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Gwrych Castle


The early-19th-century Gwrych Castle, built as a mock castle, is set in wooded hillside overlooking the Irish Sea. Characterised by gothic park walling, lodges, and towers, it is now derelict and has the remains of a large-scale walled and turretted terraced garden.

Visitor Access, Directions & Contacts

The estates and lands in North Wales at Llandulas and Abergele had been owned for several hundred years by the Lloyd family. Their home on this site was called Y Fron (rounded hill).

In 1787, the heiress, Frances Lloyd married Robert Bamford-Hesketh. Their son and heir, Lloyd Hesketh Bamford-Hesketh inherited the estate and built Gwrych Castle between 1812 and 1822. In 1825 he married Lady Emily Esther Ann Lygon, the youngest daughter of 1st Earl of Beauchamp. The castle was extended in the 1840s.

When Lloyd died the castle and estates passed to his son, Robert Bamford-Hesketh and his wife Ellen Jones-Bateman and it was they who planted most of the gardens along with many monkey puzzle and yew trees.

The estate was inherited in 1894 by Winifred Bamford-Hesketh who, after marrying the Earl of Dundonald, became Countess Dundonald. Her husband had a distinguished military career and she brought the children up at Gwrych becoming involved in local affairs.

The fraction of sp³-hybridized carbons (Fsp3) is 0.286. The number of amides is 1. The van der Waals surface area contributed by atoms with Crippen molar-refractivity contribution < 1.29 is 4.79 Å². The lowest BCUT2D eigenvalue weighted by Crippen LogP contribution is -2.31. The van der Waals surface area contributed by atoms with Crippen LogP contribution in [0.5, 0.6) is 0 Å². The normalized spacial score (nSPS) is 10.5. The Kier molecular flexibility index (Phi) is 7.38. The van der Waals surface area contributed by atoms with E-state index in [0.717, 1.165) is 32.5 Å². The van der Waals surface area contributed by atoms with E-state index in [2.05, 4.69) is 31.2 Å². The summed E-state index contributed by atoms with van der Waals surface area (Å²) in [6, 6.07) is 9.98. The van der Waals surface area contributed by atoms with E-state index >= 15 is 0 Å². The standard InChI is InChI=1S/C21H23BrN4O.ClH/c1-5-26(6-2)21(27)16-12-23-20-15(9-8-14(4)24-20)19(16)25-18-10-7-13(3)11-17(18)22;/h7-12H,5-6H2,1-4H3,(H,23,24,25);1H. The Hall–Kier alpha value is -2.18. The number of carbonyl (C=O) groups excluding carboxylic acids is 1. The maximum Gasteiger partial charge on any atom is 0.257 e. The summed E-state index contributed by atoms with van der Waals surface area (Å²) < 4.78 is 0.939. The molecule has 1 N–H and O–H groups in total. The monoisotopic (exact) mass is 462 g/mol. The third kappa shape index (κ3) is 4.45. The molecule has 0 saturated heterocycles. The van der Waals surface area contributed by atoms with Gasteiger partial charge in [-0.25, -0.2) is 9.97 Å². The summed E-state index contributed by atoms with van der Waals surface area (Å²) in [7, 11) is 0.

When she died in 1924 she bequeathed the castle to King George V who declined it. It was then given to St John of Jerusalem. In 1925 the Earl of Dundonald bought back the estate for £78,000 and then sold the contents to recover the costs.

During World War 2 the castle was used to house 200 Jewish refugees.

In 1946 the 13th Earl of Dundonald sold the estate and in 1948 it was opened to the public. During its time it was used as a bar and restaurant. This lasted for 20 years.

The estate has passed through many hands, some with grand designs for a luxury hotel. Recent developments (2014) suggest that may happen in the near future.

Features & Designations


  • CADW Register of Landscapes Parks and Gardens of Special Historic Interest in Wales

  • Reference: PGW(Gd)58(CON)
  • Grade: II*
  • CADW Register of Listed Buildings in Wales

  • Reference: Gwrych Castle
  • Grade: I
  • CADW Register of Listed Buildings in Wales

  • Reference: Tan-yr-ogof buildings
  • Grade: II*


  • Castle (featured building)
  • Earliest Date:
  • Garden Terrace
Key Information





Principal Building

Domestic / Residential


Part: standing remains




  • Mike Topping